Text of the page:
|Feds Cancel Amazon Customer ID Request
Associated Press | November 27, 2007
MADISON, Wis. (AP) - Federal prosecutors have withdrawn a subpoena seeking the identities of thousands of people who bought used books through online retailer Amazon.com Inc., newly unsealed court records show.
The withdrawal came after a judge ruled the customers have a First Amendment right to keep their reading habits from the government.
"The (subpoena's) chilling effect on expressive e-commerce would frost keyboards across America," U.S. Magistrate Judge Stephen Crocker wrote in a June ruling.
"Well-founded or not, rumors of an Orwellian federal criminal investigation into the reading habits of Amazon's customers could frighten countless potential customers into canceling planned online book purchases," the judge wrote in a ruling he unsealed last week.
Seattle-based Amazon said in court documents it hopes Crocker's decision will make it more difficult for prosecutors to obtain records involving book purchases. Assistant U.S. Attorney John Vaudreuil said Tuesday he doubted the ruling would hamper legitimate investigations.
Crocker - who unsealed documents detailing the showdown against prosecutors' wishes - said he believed prosecutors were seeking the information for a legitimate purpose. But he said First Amendment concerns were justified and outweighed the subpoena's law enforcement purpose.
"The subpoena is troubling because it permits the government to peek into the reading habits of specific individuals without their knowledge or permission," Crocker wrote. "It is an unsettling and un-American scenario to envision federal agents nosing through the reading lists of law-abiding citizens while hunting for evidence against somebody else."
Federal prosecutors issued the subpoena last year as part of a grand jury investigation into a former Madison official who was a prolific seller of used books on Amazon.com. They were looking for buyers who could be witnesses in the case.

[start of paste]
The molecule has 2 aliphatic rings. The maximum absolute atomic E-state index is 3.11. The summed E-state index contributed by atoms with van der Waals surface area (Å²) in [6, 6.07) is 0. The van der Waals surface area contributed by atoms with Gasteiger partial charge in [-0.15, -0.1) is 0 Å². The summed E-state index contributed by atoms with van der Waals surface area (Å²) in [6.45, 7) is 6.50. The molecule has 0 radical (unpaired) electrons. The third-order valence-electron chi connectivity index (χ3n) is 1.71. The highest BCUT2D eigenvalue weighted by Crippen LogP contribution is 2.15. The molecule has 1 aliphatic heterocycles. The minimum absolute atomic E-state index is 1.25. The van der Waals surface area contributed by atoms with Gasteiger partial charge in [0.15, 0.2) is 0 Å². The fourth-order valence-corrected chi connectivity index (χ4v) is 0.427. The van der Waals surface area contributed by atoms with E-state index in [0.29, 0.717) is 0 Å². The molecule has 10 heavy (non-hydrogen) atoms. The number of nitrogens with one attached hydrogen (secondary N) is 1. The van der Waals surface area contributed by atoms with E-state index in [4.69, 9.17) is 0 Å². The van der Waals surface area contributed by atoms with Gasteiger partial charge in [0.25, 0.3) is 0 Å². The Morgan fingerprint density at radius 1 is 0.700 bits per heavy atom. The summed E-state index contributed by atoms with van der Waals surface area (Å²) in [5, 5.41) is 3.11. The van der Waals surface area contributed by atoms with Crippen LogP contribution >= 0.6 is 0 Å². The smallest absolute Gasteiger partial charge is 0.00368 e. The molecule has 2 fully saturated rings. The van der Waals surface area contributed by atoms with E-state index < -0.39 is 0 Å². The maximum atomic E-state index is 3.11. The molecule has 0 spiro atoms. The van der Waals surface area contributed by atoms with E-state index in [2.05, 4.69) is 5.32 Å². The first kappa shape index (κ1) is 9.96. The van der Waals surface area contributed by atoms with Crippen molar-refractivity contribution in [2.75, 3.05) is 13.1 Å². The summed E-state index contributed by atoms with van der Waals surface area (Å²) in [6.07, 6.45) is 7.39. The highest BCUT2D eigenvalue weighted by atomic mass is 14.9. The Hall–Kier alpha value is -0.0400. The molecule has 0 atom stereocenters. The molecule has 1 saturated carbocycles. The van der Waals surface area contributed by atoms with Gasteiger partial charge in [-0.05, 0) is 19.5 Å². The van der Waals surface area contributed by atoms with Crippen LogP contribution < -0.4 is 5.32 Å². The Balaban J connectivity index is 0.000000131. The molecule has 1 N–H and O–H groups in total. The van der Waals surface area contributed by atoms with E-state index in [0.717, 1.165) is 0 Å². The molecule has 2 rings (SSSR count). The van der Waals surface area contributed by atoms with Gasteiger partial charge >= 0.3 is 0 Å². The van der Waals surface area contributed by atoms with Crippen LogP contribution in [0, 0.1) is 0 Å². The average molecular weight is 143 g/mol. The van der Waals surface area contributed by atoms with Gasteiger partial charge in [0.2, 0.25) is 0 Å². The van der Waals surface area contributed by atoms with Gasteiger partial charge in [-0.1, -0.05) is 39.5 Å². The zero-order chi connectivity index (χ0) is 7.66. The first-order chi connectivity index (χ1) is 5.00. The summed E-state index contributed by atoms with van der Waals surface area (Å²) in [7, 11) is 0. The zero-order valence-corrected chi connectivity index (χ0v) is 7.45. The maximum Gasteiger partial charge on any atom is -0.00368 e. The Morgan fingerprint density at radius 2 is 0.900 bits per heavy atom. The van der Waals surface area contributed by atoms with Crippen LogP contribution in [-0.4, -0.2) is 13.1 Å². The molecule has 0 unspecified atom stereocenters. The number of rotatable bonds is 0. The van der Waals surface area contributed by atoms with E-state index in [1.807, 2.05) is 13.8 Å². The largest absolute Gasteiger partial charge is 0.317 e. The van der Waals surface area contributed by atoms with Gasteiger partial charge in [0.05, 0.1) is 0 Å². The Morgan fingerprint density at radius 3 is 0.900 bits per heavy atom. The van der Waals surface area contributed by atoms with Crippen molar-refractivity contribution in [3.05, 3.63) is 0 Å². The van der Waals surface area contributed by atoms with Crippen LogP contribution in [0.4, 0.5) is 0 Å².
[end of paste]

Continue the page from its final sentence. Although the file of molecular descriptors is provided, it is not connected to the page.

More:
The official, Robert D'Angelo, was indicted last month on fraud, money laundering and tax evasion charges. Prosecutors said he ran a used book business out of his city office and did not report the income. He has pleaded not guilty.
D'Angelo sold books through the Amazon Marketplace feature, and buyers paid Amazon, which took a commission.
"We didn't care about the content of what anybody read. We just wanted to know what these business transactions were," prosecutor Vaudreuil said Tuesday. "These were simply business records we were seeking to prove the case of fraud and tax crimes against Mr. D'Angelo."
The initial subpoena sought records of 24,000 transactions dating back to 1999. The company turned over many records but refused to identify the book buyers, citing their First Amendment right to keep their reading choices private.
Prosecutors later narrowed the subpoena, asking the company to identify a sample of 120 customers.
Assistant U.S. Attorney Daniel Graber dismissed First Amendment concerns in an April letter to the company. He said D'Angelo - not Amazon - was the seller and prosecutors needed proof he sold books online.
Crocker brokered a compromise in which the company would send a letter to the 24,000 customers describing the investigation and asking them to voluntarily contact prosecutors if they were interested in testifying.
Prosecutors said they obtained the customer information they needed from one of D'Angelo's computers they seized early in the investigation. Vaudreuil said computer analysts initially failed to recover the information.
Still, Crocker scolded prosecutors in July for not looking for alternatives earlier.
"If the government had been more diligent in looking for workarounds instead of baring its teeth when Amazon balked, it's probable that this entire First Amendment showdown could have been avoided," he wrote.
The company asked Crocker to unseal the records after D'Angelo was indicted last month. Crocker granted the request over the objections of federal prosecutors, who wanted them kept secret.
"Shining some sunlight on the instant dispute reassures the public that someone is watching the watchers, and that this district's federal prosecutors are part of the solution, not part of the problem," he wrote.